As I contemplate my training schedule for my half marathon in December, I’m wondering how my sleep deficit will affect my endurance. Remember, this is my first race after having babies. I’m keeping my fingers crossed that Number Two will be sleeping through the night by mid-July. But how much should I worry about getting that oh-so-impossible eight hours of rest?

According to the National Sleep Foundation, “Though diet and exercise are critical components of healthy lifestyles, it’s also important to remember that sleep is inherently linked with how we eat (and how much), how we exercise (and whether or not we lose weight), and how we function on a daily basis.” This organization further recommends exercising late in the afternoon, but at least three hours before bedtime.

That’s a nice idea, but I’m not sure they figured in the toddler/new baby variable. Actually, I think most people, with kids or not, just have to get exercise in when they can.

But regardless, I’m going to make getting my zzz’s a top priority. An article in Running TImes has some great information and tips, and it underlines something that all my baby sleep books emphasize — routine is key to a good night’s sleep (read it here).

My sleeping schedule will never be perfect. My kids have put an end to that. But I do know that adequate rest is just as important to my health as diet and exercise.

So, if you have kiddos, do the best you can. Turn off the television and stop facebooking everyone you ever knew after the kids go to bed. And if you don’t have kids, then definitely no whining!

How’s that for some parenting?

This is a guest post by Megan Cox, an Oklahoma City-based novelist, writer and contributing blogger for HalfMarathons.Net. Learn more about Megan at her website.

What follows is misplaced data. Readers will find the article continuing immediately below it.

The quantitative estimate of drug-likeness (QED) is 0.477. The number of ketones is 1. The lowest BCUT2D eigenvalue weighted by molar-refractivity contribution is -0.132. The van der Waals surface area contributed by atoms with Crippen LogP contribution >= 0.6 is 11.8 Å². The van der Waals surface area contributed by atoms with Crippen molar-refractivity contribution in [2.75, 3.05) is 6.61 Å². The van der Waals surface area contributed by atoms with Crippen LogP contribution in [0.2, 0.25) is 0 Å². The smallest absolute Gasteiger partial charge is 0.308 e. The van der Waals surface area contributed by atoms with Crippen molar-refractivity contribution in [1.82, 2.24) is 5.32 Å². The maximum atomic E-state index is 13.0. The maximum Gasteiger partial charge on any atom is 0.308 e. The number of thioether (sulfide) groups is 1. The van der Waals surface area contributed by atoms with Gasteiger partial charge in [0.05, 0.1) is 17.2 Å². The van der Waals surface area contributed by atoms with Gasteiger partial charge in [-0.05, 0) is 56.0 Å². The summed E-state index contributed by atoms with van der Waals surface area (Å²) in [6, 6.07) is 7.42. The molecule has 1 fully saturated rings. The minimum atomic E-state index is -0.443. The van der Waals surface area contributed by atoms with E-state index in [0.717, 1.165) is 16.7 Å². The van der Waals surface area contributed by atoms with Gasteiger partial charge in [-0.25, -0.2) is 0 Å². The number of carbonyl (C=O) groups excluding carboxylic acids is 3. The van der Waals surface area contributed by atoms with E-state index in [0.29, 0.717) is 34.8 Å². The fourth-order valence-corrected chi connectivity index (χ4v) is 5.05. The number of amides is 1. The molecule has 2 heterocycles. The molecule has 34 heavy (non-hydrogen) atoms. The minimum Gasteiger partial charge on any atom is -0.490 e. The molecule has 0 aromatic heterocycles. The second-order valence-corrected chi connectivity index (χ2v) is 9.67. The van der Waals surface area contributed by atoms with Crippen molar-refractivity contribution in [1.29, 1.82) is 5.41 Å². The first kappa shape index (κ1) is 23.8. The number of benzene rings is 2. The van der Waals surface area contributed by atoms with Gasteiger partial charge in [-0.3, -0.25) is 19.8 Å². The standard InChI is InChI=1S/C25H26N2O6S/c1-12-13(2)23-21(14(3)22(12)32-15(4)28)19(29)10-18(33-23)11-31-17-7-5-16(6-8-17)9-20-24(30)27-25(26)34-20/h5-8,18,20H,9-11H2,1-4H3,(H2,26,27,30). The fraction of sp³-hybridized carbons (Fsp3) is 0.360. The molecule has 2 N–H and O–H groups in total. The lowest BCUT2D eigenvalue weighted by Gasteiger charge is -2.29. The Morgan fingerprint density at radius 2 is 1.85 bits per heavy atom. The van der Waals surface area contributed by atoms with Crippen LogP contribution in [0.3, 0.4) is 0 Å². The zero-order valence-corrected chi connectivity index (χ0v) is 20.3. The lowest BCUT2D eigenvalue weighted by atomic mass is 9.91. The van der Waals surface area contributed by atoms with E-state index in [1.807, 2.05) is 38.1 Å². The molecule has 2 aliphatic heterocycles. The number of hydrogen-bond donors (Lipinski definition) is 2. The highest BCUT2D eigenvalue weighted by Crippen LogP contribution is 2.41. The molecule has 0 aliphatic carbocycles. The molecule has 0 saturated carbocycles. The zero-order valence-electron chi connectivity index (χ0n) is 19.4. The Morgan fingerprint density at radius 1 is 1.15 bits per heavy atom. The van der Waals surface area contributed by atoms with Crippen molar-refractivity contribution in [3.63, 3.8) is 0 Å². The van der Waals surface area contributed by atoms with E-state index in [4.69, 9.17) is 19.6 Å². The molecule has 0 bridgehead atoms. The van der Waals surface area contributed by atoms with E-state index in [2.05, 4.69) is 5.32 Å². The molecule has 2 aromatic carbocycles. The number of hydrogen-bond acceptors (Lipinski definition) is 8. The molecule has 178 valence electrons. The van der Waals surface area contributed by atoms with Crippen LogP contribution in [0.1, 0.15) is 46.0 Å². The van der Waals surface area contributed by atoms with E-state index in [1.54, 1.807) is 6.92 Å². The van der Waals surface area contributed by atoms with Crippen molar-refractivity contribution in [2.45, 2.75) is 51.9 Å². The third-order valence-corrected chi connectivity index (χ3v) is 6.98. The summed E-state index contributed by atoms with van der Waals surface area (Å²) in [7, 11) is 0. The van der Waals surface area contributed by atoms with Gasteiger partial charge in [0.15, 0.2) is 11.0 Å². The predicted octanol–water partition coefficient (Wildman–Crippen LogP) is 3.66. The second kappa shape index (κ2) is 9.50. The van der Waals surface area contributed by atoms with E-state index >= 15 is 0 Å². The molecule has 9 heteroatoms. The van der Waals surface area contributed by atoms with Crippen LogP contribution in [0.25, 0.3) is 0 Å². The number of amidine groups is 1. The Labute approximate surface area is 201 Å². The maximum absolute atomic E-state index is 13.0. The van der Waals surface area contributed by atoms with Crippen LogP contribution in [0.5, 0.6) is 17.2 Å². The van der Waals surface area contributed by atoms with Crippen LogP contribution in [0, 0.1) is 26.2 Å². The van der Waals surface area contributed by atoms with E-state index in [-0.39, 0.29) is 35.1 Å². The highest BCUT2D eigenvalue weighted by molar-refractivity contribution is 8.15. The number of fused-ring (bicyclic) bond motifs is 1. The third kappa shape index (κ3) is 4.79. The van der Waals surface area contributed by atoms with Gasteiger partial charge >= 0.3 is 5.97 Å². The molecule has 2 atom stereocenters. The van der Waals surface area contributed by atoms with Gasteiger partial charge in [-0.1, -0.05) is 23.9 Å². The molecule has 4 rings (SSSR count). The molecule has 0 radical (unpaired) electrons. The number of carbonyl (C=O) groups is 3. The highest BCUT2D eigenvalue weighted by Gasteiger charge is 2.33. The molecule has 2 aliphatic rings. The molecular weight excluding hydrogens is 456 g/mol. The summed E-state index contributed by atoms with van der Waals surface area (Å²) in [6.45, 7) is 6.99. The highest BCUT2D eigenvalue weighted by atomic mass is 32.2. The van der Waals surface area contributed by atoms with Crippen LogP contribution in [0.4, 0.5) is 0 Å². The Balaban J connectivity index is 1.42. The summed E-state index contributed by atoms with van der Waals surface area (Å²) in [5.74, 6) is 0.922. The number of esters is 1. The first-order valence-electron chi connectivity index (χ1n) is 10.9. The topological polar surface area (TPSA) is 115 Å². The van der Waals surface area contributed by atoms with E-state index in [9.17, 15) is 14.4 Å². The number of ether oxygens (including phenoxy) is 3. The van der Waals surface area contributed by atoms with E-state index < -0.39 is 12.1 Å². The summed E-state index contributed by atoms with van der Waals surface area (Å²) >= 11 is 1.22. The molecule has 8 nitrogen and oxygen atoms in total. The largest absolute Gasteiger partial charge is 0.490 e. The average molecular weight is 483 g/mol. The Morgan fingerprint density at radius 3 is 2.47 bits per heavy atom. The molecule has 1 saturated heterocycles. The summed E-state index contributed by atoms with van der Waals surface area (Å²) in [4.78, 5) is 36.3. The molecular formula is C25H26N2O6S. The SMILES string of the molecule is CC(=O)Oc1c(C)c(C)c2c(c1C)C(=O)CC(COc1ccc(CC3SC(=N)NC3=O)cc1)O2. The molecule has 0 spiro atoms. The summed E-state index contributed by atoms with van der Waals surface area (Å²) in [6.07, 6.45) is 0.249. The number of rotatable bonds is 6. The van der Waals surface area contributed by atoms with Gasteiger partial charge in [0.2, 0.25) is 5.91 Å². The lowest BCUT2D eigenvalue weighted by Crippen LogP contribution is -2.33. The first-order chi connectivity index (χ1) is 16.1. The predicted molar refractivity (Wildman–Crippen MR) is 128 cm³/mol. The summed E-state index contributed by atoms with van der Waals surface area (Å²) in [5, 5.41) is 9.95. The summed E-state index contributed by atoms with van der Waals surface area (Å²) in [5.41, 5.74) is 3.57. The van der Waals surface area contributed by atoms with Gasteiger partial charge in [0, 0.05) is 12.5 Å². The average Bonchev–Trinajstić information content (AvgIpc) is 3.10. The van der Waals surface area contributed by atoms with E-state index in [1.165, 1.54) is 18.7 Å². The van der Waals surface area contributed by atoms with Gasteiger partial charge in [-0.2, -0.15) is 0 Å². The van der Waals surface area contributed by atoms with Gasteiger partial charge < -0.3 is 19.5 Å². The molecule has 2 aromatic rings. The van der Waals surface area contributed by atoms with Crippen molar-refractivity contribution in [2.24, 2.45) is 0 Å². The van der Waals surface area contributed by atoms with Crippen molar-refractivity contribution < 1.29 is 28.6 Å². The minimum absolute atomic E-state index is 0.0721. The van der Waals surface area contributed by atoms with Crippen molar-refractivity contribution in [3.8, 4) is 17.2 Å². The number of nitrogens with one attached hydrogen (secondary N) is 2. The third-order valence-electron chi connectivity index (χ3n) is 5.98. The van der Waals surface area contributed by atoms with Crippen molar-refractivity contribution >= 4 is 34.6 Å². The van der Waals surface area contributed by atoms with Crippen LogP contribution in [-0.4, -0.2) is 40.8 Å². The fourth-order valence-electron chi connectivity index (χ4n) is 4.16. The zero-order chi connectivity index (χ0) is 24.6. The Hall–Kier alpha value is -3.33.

Is There Really Just One Best Way to Run?

There’s a great post today on The New Yorker magazine’s blog about a pair of running books, one that’s been out for a while and another that’s new — 14 Minutes, by the legendary runner and running coach Alberto Salazar.

The book traces the arc of Salazar’s life from his legendary battle with Dick Beardsley at the 1982 Boston Marathon (which Salazar won in dramatic fashion) to his later disillusionment with running and training, and an addiction to painkillers that lasted for years.

Salazar was able to kick his addiction, however, and become one of the most highly-regarded running coaches in the sport. What really interested me, though, is how he’s drawn to finding and perfecting the best running form — how you move your body, where your feet land, what’s the most efficient way to do those things?

“There has to be one best way of running. It’s got to be like a law of physics. And if you deviate too much from that — the way I did in my career — it can be a big handicap… You show me someone with bad form, and I’ll show you someone who’s going to have a lot of injuries and a short career.”

Chris McDougall, who’s also profiled in the piece and is best known for his 2009 book Born to Run, might argue that the shoes we wear prevent us from achieving the right form for running. The running shoe industry is one of his chief targets, and he basically is convinced that if we all ran barefoot (or something close to that) then we’d all see many fewer injuries and pain from running.

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Finding the Perfect Training Plan

By Megan Cox

So, as I strengthen my protesting legs over the next few weeks and wait for the doctor to give me the thumbs up to start really working out again, I’ll be planning my next move toward my December race. Many half-marathon training programs are three to four months long; therefore, I can definitely use June and July to get into 5K and then 10K shape.

My next step, then, is finding a good 5k training program, but this mama of two little ones has some strict requirements. First of all, I don’t want to dedicate more than three, maybe four days a week to training. Pre-baby, this would have been crazy talk for me, a DINK (dual-income-no-kids) professional woman whose hobby was basically being top-of-the-line fit and doing whatever the heck I wanted in my non-work hours. Now I don’t know the meaning of “non-work” hours!